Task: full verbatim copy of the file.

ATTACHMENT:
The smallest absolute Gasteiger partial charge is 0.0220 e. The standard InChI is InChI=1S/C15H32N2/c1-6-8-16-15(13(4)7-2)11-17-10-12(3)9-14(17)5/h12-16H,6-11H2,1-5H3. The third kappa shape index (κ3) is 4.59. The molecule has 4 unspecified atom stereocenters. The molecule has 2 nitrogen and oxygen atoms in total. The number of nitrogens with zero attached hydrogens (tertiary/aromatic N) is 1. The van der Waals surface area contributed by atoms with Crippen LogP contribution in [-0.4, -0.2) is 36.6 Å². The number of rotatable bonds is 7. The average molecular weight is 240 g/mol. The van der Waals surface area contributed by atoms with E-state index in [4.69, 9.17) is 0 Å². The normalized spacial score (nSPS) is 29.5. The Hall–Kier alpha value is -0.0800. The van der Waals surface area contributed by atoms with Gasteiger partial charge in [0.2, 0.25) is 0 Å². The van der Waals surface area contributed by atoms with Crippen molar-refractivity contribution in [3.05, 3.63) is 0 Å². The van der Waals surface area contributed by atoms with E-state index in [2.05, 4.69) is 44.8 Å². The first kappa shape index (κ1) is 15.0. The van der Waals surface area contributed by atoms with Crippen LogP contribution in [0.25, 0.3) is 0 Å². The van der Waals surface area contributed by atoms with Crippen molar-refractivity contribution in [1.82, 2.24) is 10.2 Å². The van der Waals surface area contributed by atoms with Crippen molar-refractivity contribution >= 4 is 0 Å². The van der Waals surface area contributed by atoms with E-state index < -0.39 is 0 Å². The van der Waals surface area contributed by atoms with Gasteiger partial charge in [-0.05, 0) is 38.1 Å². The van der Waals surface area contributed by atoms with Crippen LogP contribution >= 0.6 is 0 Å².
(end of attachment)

The smallest absolute Gasteiger partial charge is 0.0220 e. The standard InChI is InChI=1S/C15H32N2/c1-6-8-16-15(13(4)7-2)11-17-10-12(3)9-14(17)5/h12-16H,6-11H2,1-5H3. The third kappa shape index (κ3) is 4.59. The molecule has 4 unspecified atom stereocenters. The molecule has 2 nitrogen and oxygen atoms in total. The number of nitrogens with zero attached hydrogens (tertiary/aromatic N) is 1. The van der Waals surface area contributed by atoms with Crippen LogP contribution in [-0.4, -0.2) is 36.6 Å². The number of rotatable bonds is 7. The average molecular weight is 240 g/mol. The van der Waals surface area contributed by atoms with E-state index in [4.69, 9.17) is 0 Å². The normalized spacial score (nSPS) is 29.5. The Hall–Kier alpha value is -0.0800. The van der Waals surface area contributed by atoms with Gasteiger partial charge in [0.2, 0.25) is 0 Å². The van der Waals surface area contributed by atoms with Crippen molar-refractivity contribution in [3.05, 3.63) is 0 Å². The van der Waals surface area contributed by atoms with E-state index in [2.05, 4.69) is 44.8 Å². The first kappa shape index (κ1) is 15.0. The van der Waals surface area contributed by atoms with Crippen LogP contribution in [0.25, 0.3) is 0 Å². The van der Waals surface area contributed by atoms with Crippen molar-refractivity contribution in [1.82, 2.24) is 10.2 Å². The van der Waals surface area contributed by atoms with Crippen molar-refractivity contribution >= 4 is 0 Å². The van der Waals surface area contributed by atoms with E-state index < -0.39 is 0 Å². The van der Waals surface area contributed by atoms with Gasteiger partial charge in [-0.05, 0) is 38.1 Å². The van der Waals surface area contributed by atoms with Crippen LogP contribution >= 0.6 is 0 Å².